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SFIG Vegas: Blockchain's complexity can cloud its utility

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The first step toward getting a handle on blockchain technology is not to get bogged down in how it works.

Think instead of what it can do, experts say.

“When you look at these technologies, don’t start from the ground up, thinking, 'Oh my god, these distributed ledgers, how does all that work?'” said Lewis Cohen, a co-founder of startup legal outfit DLx Law.

Instead, “Start from the top down; what are we trying to achieve here and are these blockchains a tool set that will allow us to doing something much, much more effectively,” he said. “When you start looking at it that way, you’re going to come back and participate and be much more engaged.”

Cohen, whose practice involves companies involved in blockchain and other “disruptive” technologies, was speaking at the Structured Finance Industry Group's annual conference in Las Vegas.

Other topics raised by panelists included the longstanding promise of blockchain, such as automating the collection and distribution of current immutable data between parties through a single, non-centralized secured source.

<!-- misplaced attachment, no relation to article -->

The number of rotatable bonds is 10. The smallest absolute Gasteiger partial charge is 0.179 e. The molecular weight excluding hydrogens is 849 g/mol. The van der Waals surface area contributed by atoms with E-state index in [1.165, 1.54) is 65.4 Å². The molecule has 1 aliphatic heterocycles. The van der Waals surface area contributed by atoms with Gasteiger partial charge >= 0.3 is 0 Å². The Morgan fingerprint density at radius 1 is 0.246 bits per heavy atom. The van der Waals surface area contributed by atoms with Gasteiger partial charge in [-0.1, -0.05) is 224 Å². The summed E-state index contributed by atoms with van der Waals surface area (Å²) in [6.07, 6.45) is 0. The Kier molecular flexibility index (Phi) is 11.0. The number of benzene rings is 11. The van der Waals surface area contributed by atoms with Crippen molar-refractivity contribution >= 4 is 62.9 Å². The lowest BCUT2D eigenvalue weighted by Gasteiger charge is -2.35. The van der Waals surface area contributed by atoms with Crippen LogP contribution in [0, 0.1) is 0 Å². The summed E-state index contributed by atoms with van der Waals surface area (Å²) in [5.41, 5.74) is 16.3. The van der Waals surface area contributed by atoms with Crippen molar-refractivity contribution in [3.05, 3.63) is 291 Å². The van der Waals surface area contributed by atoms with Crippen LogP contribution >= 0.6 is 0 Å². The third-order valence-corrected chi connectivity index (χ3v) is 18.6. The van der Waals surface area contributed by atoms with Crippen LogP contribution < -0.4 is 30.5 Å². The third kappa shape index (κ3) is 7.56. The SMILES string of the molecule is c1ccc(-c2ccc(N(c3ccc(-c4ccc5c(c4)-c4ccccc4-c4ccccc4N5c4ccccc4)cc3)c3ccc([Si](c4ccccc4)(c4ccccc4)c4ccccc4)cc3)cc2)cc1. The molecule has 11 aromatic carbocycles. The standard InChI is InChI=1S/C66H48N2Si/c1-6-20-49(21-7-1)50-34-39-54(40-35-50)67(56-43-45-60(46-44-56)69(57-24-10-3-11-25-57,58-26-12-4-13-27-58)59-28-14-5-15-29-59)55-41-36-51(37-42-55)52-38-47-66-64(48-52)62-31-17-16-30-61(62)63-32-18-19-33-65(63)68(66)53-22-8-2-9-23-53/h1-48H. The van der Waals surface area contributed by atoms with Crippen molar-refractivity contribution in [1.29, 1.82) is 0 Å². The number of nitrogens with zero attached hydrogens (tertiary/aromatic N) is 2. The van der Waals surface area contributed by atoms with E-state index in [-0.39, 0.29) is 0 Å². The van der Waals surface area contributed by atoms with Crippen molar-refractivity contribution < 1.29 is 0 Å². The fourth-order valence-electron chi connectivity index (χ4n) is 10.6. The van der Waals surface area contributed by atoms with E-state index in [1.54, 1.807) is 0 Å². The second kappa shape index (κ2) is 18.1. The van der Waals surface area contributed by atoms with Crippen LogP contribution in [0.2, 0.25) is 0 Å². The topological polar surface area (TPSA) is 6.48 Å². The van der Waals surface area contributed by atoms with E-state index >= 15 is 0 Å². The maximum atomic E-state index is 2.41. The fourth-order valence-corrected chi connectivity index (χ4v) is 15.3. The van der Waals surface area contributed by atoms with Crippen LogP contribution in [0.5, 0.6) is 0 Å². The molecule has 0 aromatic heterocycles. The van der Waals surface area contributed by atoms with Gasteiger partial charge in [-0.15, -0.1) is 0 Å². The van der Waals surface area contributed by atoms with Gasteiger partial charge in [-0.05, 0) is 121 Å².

Bernadette Kogler, co-founder and chief executive of RiskSpan, discussed multiple applications to mortgage markets – from automating the slow and methodical due diligence work on compliance regulation to redistributing credit risk on government-backed mortgage guarantees without a Freddie Mac or Fannie Mae in the picture.

“What does the GSE world look like when you think about redistribution of credit risk, with blockchain you can see a world where there are multiple entities [tied in] that can provide a government and pay that g-fee,” Kogler said.

Blockchain, or distributed ledger technology, is envisioned as a means to create a single, secured source of data and information that creates an immutable audit trail of transactions and data between parties, which improved efficiency by eliminating lag times in settlement and payments. It already has already been used in securitization.

In November, BBVA said it completed the first-ever leveraged loan syndication in Spain using its homegrown distributed ledger technology, partnering with MUFG and BNP Paribas.

In February 2017, SFIG teamed with the Chamber of Digital Commerce, a trade association promoting blockchain technology in the securitization field, to undertake research projects to speed up transaction processing and improve transparency.

In April 2017, a group of 19 institutions participated in a demonstration of a leveraged-loan syndication through a blockchain transaction on a private platform, from Synaps Loans LLC, which involved over 100 participants at 19 banks.

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